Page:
The honors scholars also conducted a study on the eviction court process, specifically examining the evidence that has suggested that unrepresented tenants have unwittingly agreed to vacate their residences by signing orders of possession presented to them by landlords' counsel.  In many instances, tenants, confused and pressured in court, did not understand that the order they were signing terminated their right to housing.  The scholars, with direction from Dean Krent, assessed comparable areas in which courts have ensured that the parties understand the consequences of their waivers of important rights, and suggested a limited judicial inquiry of duty to be imposed on courts.

Class of 2015 — People of the State of Illinois v. Alberto Hinojosa

The class of 2015 joined Dean Harold J. Krent and Chicago attorney Ralph E. Meczyk in preparing the defendant-appellant's brief for the Appellate Court of the State of Illinois First Judicial District on behalf of Alberto Hinojosa.  Mr. Hinojosa was convicted of possession of a controlled substance with the intent to deliver.  On January 14, 2011, agents from the Drug Enforcement Administration conducted a "trash pull" from a trash can in an alley behind Mr. Hinojosa's residence.  In the garbage, the agents discovered items used to package or conceal narcotics, and canine conducted a sniff which gave a positive indication of narcotics.  Agents also crossed defendant's property line with their K-9, which alerted on the garage.   Based on the two positive sniffs, the agents received a warrant to search defendant's house.  In defendant-appellant's brief, Dean Krent, Mr. Meczyk, and the honors scholars argued that the warrantless search of Mr. Hinojosa's garage violated the Fourth Amendment and that the fruits of the agents' subsequent search of his house should have been suppressed.  They further argued that the misrepresentations infecting the warrant application independently called for convening a hearing.  The appellate court reversed the trial court's decision and remanded in particular for a hearing on whether the warrantless search of the garage violated the Fourth Amendment.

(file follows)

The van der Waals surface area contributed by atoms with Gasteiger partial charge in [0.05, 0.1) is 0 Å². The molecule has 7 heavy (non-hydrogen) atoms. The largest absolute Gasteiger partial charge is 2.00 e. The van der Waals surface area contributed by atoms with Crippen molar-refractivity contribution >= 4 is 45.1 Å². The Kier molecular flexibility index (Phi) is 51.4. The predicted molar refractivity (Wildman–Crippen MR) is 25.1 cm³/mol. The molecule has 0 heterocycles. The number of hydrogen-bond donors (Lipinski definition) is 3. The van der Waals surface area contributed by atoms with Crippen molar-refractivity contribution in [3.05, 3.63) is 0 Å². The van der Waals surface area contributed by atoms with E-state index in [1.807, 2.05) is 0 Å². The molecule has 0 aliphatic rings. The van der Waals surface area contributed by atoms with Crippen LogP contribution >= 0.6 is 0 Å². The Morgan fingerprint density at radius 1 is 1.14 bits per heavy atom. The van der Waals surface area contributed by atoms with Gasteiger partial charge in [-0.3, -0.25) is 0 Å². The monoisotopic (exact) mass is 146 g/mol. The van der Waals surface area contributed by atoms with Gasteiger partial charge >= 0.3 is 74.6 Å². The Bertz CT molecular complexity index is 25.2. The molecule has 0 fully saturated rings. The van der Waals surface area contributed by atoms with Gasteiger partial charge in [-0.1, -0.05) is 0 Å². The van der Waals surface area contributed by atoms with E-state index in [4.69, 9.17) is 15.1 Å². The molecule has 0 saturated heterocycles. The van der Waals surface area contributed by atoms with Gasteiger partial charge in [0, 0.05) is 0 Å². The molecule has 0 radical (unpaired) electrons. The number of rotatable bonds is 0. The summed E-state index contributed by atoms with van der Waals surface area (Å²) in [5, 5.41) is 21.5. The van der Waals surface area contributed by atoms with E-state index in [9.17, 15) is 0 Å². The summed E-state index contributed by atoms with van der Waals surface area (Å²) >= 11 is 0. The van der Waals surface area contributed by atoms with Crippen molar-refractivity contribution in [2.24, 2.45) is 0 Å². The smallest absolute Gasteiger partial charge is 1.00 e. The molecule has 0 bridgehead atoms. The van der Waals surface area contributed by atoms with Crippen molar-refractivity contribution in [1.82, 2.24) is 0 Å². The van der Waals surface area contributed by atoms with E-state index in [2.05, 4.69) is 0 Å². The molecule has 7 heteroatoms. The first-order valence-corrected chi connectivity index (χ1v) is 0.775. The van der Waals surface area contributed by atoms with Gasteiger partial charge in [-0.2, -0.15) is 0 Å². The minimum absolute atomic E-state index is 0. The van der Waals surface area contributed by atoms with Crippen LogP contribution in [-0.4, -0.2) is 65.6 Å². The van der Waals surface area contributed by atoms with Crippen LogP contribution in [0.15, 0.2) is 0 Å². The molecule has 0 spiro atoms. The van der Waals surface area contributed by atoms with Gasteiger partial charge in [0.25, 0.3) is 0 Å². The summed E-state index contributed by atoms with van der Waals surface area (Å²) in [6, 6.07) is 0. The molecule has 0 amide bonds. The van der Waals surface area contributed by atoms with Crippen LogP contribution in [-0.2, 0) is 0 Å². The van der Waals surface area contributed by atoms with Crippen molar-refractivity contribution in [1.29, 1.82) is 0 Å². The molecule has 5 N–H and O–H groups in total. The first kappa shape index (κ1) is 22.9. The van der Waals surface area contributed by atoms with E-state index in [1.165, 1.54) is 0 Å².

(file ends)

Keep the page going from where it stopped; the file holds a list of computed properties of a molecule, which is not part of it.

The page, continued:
Class of 2014 — Class Action in the Border Book Chain Bankruptcy Proceedings; Social Security Disability Insurance Coding